The history of Vienna University Library has always been linked closely to that of Vienna University -- starting with the foundation of the library in the year 1365, which makes it the oldest university library in the German-speaking area. The so-called "publica libraria" was originally located at what today is Universitätsplatz in Vienna's first district. The university was split into a number of faculties, and each faculty had its own library.
The library's holdings grew significanly during the 15th century. Soon, each library had its own "bibliothecarius", whose task was to protect the books from theft or damage. At the time, the books were chained to the shelves ("libri catenati"), and borrowing them was possible only in very special circumstances.
Due to the Ottoman wars in Europe and several plague epidemics, the importance of Vienna University declined during the 16th and 17th centuries. Along with the university's decline came the library's decline, and the monastery of the Jesuits took over the last remains of the university library, whose last books had been merged into the holdings of the Imperial court library in the year 1756.
It was only during the reign of Empress Maria Theresia, on 13 May 1777 to be precise, that the university library was reopened; its holdings consisted largely of the books from the dissolved Jesuit monasteries. The most valuable books remained at the court library. The new library was located in the Baroque library hall of the Jesuit College, and, contrary to its predecessors, was open to the general public. At the time it was also decreed that the university library was to answer directly to the state (not the university!); thus the head librarian's responsibility was directly to the respective minister. This was not changed until 1 January 2000, when the university library was put under the control of the rector of Vienna University.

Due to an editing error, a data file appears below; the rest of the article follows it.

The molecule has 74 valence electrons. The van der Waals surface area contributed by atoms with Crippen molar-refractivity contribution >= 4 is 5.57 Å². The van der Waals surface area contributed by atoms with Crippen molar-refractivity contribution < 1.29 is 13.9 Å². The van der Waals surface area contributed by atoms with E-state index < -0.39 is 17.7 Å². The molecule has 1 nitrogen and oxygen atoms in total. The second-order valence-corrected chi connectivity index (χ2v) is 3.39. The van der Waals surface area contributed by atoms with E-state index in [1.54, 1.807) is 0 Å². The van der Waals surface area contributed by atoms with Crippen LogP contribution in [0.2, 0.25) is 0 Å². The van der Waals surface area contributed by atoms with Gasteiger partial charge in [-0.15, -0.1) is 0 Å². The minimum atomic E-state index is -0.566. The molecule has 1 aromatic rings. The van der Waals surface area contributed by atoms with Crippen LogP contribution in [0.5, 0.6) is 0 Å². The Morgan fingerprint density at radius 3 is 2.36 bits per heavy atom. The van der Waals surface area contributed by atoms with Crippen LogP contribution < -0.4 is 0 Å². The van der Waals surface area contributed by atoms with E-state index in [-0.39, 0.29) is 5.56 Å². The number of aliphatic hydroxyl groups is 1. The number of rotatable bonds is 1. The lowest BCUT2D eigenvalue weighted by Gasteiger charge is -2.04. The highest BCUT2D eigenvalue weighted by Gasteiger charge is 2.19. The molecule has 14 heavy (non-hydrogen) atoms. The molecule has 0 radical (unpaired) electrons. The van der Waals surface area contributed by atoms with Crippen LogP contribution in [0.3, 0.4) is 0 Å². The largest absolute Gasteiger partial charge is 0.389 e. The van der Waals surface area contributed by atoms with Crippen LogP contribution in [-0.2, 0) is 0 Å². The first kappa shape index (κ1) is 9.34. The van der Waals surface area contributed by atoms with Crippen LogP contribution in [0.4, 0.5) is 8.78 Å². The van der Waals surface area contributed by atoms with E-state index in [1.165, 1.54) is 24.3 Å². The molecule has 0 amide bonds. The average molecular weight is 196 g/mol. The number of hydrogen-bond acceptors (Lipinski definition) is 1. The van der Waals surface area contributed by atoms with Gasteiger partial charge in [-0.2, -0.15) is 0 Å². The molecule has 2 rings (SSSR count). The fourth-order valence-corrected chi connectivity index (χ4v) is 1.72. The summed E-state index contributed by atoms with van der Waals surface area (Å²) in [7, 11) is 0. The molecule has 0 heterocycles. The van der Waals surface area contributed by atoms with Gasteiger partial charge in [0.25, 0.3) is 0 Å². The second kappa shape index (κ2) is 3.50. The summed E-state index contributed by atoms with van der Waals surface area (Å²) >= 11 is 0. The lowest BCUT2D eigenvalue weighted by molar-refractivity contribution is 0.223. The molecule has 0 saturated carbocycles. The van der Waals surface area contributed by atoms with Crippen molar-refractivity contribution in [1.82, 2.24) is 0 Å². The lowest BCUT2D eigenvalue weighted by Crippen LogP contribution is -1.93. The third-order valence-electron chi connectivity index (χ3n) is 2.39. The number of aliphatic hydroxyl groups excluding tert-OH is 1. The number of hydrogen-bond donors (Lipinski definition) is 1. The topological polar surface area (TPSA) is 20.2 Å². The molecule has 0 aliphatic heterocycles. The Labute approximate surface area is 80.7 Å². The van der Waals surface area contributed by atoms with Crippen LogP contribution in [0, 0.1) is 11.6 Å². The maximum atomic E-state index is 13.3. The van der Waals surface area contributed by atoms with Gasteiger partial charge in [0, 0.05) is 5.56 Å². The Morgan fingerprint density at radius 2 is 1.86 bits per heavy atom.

As the numbers of both holdings and users grew steadily, an extension had to be built for the library in the early 19th century. Vienna University Library became the leading research library of the Austro-Hungarian monarchy. In 1884, the library followed the university into its new building on Ringstrasse, but the lack of space remained, as no room for any extension had been provided in the plans. Nevertheless, the library flourished for a while, until World War I put a sudden end to it: staff shortages due to the war, the economic crisis and an inconsistent acquisition policy, particularly concerning foreign journals, all took their toll.
During World War II, the books were relocated to bomb shelters in Lower Austria, but many books were lost or damaged during transport and due to inadequate storage conditions or other complications. In 1951, the reconstruction of the damaged university building was complete; the large reading room's floor had been raised to gain room for extra storage space.
When several university departments moved into the Neues Institutsgebäude (NIG) in the 1960s, a foyer with a cloakroom, a lending department, a journals department and some space for handling books could be added. Still, what looks like a small victory was actually a defeat, as the NIG had initially been planned as an entire building for the library only. However, a university decree from 1955 kept the library in its confined space and prevented a modern central library.
The 1975 University Act established closer links between the library and the university without affecting its independence. The internal structure was adapted by instating a department for data processing and a service for electronic searches (IVS; 2001-2023: ubw:helpdesk und User Training). The coordination between the main library and the many departmental, faculty, and special libraries was improved.
Starting with the winter semester 1986, loans were managed electronically; in 1989 an electronic catalogue was introduced as well. In 1999, the library system Aleph replaced the previous software, and in 2010, the search engine u:search was implemented.
In 1998, 300,000 books were relocated to the former Lower Austrian State Library in Teinfaltstrasse 8, as there was no more additional space for new books in the main university building. This library was opened in May 1999, the new textbook collection in the main building followed a few months later.
The 1993 University Act transferred the responsibility for Vienna University from the Ministry of Science and Research to the rector of Vienna University as of 1 January 2000.
The 2002 University Act merged the University Library, the University Archive and all special libraries into the "Dienstleistungseinrichtung Bibliotheks- und Archivwesen" (Service Unit Library and Archive Services).